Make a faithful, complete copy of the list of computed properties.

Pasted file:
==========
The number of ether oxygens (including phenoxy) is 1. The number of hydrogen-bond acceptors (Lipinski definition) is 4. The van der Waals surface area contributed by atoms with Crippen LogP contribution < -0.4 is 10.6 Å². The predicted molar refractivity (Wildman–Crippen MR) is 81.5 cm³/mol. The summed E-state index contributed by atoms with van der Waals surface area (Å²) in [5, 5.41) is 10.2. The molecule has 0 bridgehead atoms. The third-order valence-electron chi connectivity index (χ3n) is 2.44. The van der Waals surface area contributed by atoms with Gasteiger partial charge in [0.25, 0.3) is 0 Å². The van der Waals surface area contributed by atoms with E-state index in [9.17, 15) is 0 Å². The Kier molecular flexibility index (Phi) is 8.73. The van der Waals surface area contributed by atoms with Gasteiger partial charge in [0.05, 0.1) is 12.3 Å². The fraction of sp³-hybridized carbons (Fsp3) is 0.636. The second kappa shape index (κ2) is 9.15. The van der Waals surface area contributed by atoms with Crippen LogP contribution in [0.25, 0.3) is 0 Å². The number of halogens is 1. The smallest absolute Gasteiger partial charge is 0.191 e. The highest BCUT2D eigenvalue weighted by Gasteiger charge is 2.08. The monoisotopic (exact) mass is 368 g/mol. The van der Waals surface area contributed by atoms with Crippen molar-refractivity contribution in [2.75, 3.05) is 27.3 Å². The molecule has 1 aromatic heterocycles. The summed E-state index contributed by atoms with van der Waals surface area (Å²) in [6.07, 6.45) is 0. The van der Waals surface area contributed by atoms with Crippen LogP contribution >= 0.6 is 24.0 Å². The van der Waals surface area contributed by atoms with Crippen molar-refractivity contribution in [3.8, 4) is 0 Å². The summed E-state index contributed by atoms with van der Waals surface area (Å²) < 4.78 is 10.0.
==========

The number of ether oxygens (including phenoxy) is 1. The number of hydrogen-bond acceptors (Lipinski definition) is 4. The van der Waals surface area contributed by atoms with Crippen LogP contribution < -0.4 is 10.6 Å². The predicted molar refractivity (Wildman–Crippen MR) is 81.5 cm³/mol. The summed E-state index contributed by atoms with van der Waals surface area (Å²) in [5, 5.41) is 10.2. The molecule has 0 bridgehead atoms. The third-order valence-electron chi connectivity index (χ3n) is 2.44. The van der Waals surface area contributed by atoms with Gasteiger partial charge in [0.25, 0.3) is 0 Å². The van der Waals surface area contributed by atoms with E-state index in [9.17, 15) is 0 Å². The Kier molecular flexibility index (Phi) is 8.73. The van der Waals surface area contributed by atoms with Gasteiger partial charge in [0.05, 0.1) is 12.3 Å². The fraction of sp³-hybridized carbons (Fsp3) is 0.636. The second kappa shape index (κ2) is 9.15. The van der Waals surface area contributed by atoms with Crippen LogP contribution in [0.25, 0.3) is 0 Å². The number of halogens is 1. The smallest absolute Gasteiger partial charge is 0.191 e. The highest BCUT2D eigenvalue weighted by Gasteiger charge is 2.08. The monoisotopic (exact) mass is 368 g/mol. The van der Waals surface area contributed by atoms with Crippen molar-refractivity contribution in [2.75, 3.05) is 27.3 Å². The molecule has 1 aromatic heterocycles. The summed E-state index contributed by atoms with van der Waals surface area (Å²) in [6.07, 6.45) is 0. The van der Waals surface area contributed by atoms with Crippen LogP contribution >= 0.6 is 24.0 Å². The van der Waals surface area contributed by atoms with Crippen molar-refractivity contribution in [3.8, 4) is 0 Å². The summed E-state index contributed by atoms with van der Waals surface area (Å²) < 4.78 is 10.0.